Giants by name, Giants by actions. When it comes to doing things in a big way, few sporting teams in the world rival the National Football League's (NFL) New York Giants, on or off the field.
The Giants completed one of the most incredible turnarounds in NFL history this year to win the Super Bowl, the greatest prize in North American professional sports, for the second time in four years.
Against all odds, they won six consecutive must-win games, culminating with Sunday's 21-17 heart-stopping Super Bowl win over the favoured New England Patriots.
Then on Tuesday, they brought one of the biggest cities in the world to a standstill with a ticker-tape parade through the crowded streets of Manhattan.
Nearly one million people packed the sidewalks of New York City as the Giants players, coaches and owners were chauffeured through the streets on a convoy of open-air trucks.
"Does this city know how to throw a parade or what?" said New York City Mayor Michael Bloomberg. "Today, I am declaring the Big Apple, the Big Blue Apple."
The crowd, packed with many people who could not afford a ticket to a regular season game let alone the Super Bowl, let out a deafening roar each time they caught a glimpse of the Big Blue players and the NFL's championship Vince Lombardi Trophy.
When the cavalcade made its way down the Canyon of Heroes along Broadway, the convoy was showered with blue and white confetti and shredded paper from the office workers in the skyscrapers above them.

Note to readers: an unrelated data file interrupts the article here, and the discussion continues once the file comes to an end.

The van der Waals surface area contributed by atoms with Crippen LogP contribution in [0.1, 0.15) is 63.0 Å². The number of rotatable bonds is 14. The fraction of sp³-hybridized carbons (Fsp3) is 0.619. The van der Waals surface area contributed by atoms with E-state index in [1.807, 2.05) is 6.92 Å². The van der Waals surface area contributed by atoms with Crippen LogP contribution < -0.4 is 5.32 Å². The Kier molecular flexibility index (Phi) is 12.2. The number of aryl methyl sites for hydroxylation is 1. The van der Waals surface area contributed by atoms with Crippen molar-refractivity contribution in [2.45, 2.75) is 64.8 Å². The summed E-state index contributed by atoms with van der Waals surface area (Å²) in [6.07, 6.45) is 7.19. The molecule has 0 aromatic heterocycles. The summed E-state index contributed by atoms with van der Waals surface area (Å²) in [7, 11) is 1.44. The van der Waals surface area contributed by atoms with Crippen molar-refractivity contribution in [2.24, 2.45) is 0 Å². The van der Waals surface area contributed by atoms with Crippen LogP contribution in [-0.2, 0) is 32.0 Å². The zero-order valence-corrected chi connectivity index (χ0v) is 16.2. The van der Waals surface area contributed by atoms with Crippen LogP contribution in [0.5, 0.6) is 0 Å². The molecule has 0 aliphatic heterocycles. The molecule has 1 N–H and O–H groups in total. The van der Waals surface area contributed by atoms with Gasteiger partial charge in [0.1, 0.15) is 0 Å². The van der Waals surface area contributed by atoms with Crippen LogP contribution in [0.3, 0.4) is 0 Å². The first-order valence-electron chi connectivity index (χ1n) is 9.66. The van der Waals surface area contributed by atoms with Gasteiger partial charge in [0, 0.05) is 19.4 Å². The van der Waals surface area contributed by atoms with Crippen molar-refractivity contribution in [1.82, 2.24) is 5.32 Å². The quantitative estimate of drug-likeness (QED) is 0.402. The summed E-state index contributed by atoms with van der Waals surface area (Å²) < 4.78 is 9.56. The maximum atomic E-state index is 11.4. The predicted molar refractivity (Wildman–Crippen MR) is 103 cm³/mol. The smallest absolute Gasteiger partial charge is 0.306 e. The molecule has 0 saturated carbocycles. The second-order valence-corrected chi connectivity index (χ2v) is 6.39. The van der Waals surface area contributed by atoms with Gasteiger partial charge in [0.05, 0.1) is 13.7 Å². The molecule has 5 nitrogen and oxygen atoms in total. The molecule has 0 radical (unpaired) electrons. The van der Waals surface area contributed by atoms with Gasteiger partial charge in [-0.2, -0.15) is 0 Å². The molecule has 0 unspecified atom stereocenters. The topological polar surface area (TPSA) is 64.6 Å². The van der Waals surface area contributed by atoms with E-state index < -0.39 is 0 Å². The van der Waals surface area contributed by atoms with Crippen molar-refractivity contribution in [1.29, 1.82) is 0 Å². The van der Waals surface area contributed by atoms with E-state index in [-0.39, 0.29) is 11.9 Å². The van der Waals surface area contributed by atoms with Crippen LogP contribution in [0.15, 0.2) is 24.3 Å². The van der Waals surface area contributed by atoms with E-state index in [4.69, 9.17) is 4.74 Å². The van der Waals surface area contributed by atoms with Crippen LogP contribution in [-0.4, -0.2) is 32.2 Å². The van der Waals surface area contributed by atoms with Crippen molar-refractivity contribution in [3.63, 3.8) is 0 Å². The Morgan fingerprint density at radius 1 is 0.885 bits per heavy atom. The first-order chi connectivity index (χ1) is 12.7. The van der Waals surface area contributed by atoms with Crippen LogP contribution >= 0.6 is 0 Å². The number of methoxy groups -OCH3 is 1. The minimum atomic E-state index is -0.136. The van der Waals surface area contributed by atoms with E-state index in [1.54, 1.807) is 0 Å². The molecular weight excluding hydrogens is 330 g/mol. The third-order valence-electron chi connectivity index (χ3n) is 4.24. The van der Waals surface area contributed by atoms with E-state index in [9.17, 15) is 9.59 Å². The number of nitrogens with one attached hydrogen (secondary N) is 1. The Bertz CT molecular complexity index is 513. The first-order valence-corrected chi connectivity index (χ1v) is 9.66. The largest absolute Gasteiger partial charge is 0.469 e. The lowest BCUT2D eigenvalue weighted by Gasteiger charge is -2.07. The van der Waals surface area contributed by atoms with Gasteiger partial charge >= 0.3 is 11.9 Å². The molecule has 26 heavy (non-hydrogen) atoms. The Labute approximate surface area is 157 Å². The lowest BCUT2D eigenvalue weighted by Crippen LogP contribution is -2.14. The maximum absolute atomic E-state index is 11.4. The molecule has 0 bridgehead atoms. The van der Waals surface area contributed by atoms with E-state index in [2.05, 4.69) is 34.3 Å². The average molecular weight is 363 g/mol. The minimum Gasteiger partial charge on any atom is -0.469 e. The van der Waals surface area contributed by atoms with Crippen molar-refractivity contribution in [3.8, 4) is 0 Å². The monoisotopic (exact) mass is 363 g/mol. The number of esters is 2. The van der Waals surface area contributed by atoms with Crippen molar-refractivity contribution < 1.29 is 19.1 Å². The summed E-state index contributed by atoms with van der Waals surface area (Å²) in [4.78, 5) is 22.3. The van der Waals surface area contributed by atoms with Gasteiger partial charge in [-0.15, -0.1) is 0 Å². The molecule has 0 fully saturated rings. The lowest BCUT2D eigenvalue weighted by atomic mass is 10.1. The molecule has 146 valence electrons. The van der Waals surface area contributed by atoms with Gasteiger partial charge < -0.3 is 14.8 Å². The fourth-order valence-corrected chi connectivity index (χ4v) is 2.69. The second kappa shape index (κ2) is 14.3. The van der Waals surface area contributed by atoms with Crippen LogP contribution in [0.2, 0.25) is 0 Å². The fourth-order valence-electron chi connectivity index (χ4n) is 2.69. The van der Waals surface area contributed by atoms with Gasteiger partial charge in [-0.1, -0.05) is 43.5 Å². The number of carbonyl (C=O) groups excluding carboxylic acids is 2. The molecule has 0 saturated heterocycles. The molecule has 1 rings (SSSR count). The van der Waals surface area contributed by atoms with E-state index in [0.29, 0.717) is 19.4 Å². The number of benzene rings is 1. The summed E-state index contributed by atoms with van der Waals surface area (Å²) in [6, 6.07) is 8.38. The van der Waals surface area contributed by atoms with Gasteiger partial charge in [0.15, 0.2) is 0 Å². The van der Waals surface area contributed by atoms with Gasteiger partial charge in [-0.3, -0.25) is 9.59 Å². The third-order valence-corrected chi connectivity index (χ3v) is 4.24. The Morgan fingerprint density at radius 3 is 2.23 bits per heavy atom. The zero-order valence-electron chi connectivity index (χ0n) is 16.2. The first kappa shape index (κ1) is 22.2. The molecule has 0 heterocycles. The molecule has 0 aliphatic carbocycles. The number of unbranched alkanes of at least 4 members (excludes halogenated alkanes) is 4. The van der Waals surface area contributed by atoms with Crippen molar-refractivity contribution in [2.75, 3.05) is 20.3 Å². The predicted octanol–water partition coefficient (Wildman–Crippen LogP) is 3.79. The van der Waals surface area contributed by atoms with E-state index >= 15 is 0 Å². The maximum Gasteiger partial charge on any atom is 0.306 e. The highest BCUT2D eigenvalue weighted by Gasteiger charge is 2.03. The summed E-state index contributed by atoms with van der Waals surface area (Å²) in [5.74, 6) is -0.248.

Grown men wiped tears from their eyes, mothers waved and blew kisses at their new sweethearts and children playing hooky from school tapped away on their cell phones and screamed liked they were at a Justin Bieber concert.
Behind the barricades, truck drivers honked their horns and street vendors sold more T-shirts than hot dogs and beer.
Security in New York is a serious business but the sight of helicopters buzzing above was no cause for alarm as television networks broadcast the parade live. On the ground, police were exchanging high-fives and fist-pumps.
America, it has been observed, loves a parade, but this was as grand and heartwarming occasion as New York has seen. It was mid-winter but the sun shone brightly. Even Mother Nature had been seduced by the Giants.
"There's a group of guys in Dallas that call themselves America's team, but looking out at all of you and the millions of people in the streets, we're America's Dream," Giants part-owner Steve Tisch said.
On the steps at City Hall, each of the Giants was presented with the keys to the city, before heading to their stadium in East Rutherford, New Jersey, for another reception.
The biggest cheers were reserved for head coach Tom Coughlin and quarterback Eli Manning, who was named the Most Valuable Player of the Super Bowl
"We made it tough on ourselves," said Manning, whose team endured a four-game slide late in the campaign that left them in danger of missing the playoffs.
"So, thank you for believing in us."
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